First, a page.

19. The number of local authorities is not constant; in 2000, when the first report on Estonia was drawn up, there were still 247 local authorities (42 cities and 205 rural municipalities). Local authorities are allowed to merge on a voluntary basis. Such mergers are encouraged by the provision by central government of financial incentives for municipalities which merge. Until 2009, it was only in the years of local elections that mergers were allowed, a fact reflected in the table below.

      Table 2

      Number of amalgamations and merged municipalities since 2002



    Merged municipalities

    Number of local authorities after the mergers













      20. Since 2009, local authority mergers have also been possible in the period between local election years. As a result of these changes, there are currently 226 local authorities in Estonia, 33 of them cities and 193 rural municipalities.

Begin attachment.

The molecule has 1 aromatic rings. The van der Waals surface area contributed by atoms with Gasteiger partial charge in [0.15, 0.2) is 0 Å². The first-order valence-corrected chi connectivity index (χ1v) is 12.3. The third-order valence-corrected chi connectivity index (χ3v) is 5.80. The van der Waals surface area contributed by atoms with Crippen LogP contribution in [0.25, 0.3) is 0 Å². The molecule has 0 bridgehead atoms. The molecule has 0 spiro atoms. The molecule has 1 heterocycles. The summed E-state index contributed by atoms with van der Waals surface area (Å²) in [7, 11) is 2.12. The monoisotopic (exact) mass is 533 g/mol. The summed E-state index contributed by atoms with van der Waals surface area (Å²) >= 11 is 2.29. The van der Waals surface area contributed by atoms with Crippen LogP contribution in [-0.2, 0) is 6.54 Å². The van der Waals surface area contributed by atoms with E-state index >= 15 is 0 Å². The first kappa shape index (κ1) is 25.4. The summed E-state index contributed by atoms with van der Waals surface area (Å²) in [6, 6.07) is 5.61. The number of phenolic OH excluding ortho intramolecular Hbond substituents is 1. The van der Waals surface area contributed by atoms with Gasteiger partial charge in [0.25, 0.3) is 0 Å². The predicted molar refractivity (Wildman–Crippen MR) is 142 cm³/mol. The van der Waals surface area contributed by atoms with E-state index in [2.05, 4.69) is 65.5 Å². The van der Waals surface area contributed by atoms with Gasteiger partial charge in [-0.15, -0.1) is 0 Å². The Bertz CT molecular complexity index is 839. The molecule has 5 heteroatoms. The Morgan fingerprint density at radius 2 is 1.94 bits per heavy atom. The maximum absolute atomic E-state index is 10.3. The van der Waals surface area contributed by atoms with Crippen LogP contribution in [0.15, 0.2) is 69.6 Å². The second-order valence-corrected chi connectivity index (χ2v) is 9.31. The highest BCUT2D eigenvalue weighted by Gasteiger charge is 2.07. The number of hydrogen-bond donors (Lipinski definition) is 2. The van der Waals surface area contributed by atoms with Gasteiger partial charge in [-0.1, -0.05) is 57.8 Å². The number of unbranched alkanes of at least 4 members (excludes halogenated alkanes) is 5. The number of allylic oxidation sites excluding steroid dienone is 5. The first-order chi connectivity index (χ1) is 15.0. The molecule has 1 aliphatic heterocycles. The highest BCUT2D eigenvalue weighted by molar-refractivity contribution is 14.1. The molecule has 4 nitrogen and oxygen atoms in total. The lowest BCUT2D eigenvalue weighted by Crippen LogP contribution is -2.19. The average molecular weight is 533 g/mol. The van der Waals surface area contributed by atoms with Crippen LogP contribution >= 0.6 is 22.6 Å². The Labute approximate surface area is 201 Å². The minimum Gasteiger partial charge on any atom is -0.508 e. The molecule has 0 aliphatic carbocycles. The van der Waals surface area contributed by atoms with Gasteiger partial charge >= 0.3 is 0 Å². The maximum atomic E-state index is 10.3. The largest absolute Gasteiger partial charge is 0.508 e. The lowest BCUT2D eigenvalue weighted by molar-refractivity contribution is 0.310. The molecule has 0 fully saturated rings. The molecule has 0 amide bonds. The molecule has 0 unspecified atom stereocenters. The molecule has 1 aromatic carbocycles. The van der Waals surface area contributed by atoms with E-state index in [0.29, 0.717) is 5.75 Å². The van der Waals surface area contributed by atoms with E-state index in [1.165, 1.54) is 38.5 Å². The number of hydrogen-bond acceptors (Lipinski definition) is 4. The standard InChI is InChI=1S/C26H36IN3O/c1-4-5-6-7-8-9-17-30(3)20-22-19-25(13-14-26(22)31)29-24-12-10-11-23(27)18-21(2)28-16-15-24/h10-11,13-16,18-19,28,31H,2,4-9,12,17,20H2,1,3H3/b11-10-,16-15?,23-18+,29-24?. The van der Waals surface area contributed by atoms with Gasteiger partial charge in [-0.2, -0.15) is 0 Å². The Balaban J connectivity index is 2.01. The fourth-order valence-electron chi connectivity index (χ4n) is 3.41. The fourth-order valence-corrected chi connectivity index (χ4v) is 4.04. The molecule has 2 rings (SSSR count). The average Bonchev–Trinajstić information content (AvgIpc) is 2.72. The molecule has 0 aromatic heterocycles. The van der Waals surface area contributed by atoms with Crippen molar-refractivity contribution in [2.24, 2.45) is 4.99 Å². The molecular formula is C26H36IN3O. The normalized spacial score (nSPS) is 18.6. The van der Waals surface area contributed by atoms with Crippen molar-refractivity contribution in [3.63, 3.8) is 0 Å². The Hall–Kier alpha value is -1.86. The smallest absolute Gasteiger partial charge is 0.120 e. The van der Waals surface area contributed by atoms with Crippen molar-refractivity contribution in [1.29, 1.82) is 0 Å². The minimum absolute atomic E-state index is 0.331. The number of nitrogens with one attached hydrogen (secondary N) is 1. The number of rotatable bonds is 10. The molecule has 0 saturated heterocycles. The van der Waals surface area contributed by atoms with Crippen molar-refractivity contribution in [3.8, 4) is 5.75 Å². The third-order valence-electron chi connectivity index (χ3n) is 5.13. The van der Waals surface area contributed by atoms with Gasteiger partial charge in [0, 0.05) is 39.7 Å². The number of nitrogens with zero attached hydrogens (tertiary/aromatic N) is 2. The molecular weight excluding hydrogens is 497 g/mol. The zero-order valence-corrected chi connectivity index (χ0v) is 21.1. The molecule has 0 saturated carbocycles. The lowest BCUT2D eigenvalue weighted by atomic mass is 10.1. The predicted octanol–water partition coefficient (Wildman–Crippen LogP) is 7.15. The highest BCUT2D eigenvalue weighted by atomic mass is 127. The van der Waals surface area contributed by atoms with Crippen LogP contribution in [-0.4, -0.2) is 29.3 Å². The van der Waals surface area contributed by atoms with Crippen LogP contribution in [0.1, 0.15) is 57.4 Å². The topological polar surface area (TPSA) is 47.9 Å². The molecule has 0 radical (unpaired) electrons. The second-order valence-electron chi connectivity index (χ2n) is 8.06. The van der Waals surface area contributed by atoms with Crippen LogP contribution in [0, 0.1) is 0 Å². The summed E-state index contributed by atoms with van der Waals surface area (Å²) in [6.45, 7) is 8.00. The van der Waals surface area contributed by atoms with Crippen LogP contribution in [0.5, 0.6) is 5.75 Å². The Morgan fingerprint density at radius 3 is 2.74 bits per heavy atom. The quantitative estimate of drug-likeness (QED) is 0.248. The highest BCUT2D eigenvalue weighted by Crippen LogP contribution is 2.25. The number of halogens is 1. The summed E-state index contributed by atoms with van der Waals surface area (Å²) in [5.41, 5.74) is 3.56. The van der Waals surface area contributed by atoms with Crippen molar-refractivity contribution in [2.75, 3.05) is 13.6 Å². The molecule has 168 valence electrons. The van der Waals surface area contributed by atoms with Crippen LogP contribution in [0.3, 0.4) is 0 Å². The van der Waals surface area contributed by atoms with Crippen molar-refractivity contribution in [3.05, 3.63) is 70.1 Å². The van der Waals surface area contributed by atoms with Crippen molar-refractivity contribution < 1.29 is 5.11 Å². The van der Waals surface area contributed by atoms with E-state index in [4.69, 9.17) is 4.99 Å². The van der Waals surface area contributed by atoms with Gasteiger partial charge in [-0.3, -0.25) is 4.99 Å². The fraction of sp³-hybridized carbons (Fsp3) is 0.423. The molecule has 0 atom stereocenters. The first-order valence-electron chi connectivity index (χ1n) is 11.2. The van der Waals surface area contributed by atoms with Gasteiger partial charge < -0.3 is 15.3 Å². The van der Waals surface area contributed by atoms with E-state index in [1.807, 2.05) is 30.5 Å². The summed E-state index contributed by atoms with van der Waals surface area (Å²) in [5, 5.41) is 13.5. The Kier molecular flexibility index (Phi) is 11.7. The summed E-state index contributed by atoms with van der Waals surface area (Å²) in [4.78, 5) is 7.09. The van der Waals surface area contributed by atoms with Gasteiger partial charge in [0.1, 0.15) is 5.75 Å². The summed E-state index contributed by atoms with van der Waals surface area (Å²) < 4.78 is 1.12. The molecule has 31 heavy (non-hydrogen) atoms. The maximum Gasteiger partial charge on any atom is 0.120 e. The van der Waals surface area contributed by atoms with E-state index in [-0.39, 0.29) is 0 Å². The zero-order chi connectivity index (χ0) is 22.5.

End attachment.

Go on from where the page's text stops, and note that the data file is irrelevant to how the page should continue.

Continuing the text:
3. Main powers and responsibilities of local authorities

      21. The basic functions of local authorities are the independent organisation and management of local issues in pursuance of the law and on the basis of the legitimate needs and interests of the residents of the rural municipality or city, with consideration being given to the specific development of the rural municipality or city.

      22. The Local Government Organisation Act reflects some of the fundamental principles of the European Charter of Local Self-Government, stating that local issues must be resolved independently and definitively by local authorities. Local authorities must take responsibility for fulfilling their functions. They provide public services for the local population on the most favourable terms.